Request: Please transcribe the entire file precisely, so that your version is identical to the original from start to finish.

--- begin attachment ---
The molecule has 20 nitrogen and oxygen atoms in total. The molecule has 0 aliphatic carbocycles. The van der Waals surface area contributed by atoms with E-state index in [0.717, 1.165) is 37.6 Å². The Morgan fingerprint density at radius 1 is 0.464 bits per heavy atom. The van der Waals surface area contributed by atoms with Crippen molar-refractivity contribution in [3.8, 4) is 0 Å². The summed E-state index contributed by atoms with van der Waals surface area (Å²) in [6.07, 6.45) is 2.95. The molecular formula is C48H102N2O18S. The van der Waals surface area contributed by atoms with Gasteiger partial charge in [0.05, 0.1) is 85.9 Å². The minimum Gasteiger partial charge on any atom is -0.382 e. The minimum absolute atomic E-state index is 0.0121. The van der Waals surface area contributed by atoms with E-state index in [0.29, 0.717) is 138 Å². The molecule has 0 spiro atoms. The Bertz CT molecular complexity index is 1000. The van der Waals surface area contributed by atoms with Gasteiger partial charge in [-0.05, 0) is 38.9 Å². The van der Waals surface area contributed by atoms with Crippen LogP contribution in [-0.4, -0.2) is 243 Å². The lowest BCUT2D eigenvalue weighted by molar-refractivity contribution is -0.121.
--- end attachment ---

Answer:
The molecule has 20 nitrogen and oxygen atoms in total. The molecule has 0 aliphatic carbocycles. The van der Waals surface area contributed by atoms with E-state index in [0.717, 1.165) is 37.6 Å². The Morgan fingerprint density at radius 1 is 0.464 bits per heavy atom. The van der Waals surface area contributed by atoms with Crippen molar-refractivity contribution in [3.8, 4) is 0 Å². The summed E-state index contributed by atoms with van der Waals surface area (Å²) in [6.07, 6.45) is 2.95. The molecular formula is C48H102N2O18S. The van der Waals surface area contributed by atoms with Gasteiger partial charge in [0.05, 0.1) is 85.9 Å². The minimum Gasteiger partial charge on any atom is -0.382 e. The minimum absolute atomic E-state index is 0.0121. The van der Waals surface area contributed by atoms with E-state index in [0.29, 0.717) is 138 Å². The molecule has 0 spiro atoms. The Bertz CT molecular complexity index is 1000. The van der Waals surface area contributed by atoms with Gasteiger partial charge in [-0.05, 0) is 38.9 Å². The van der Waals surface area contributed by atoms with Crippen LogP contribution in [-0.4, -0.2) is 243 Å². The lowest BCUT2D eigenvalue weighted by molar-refractivity contribution is -0.121.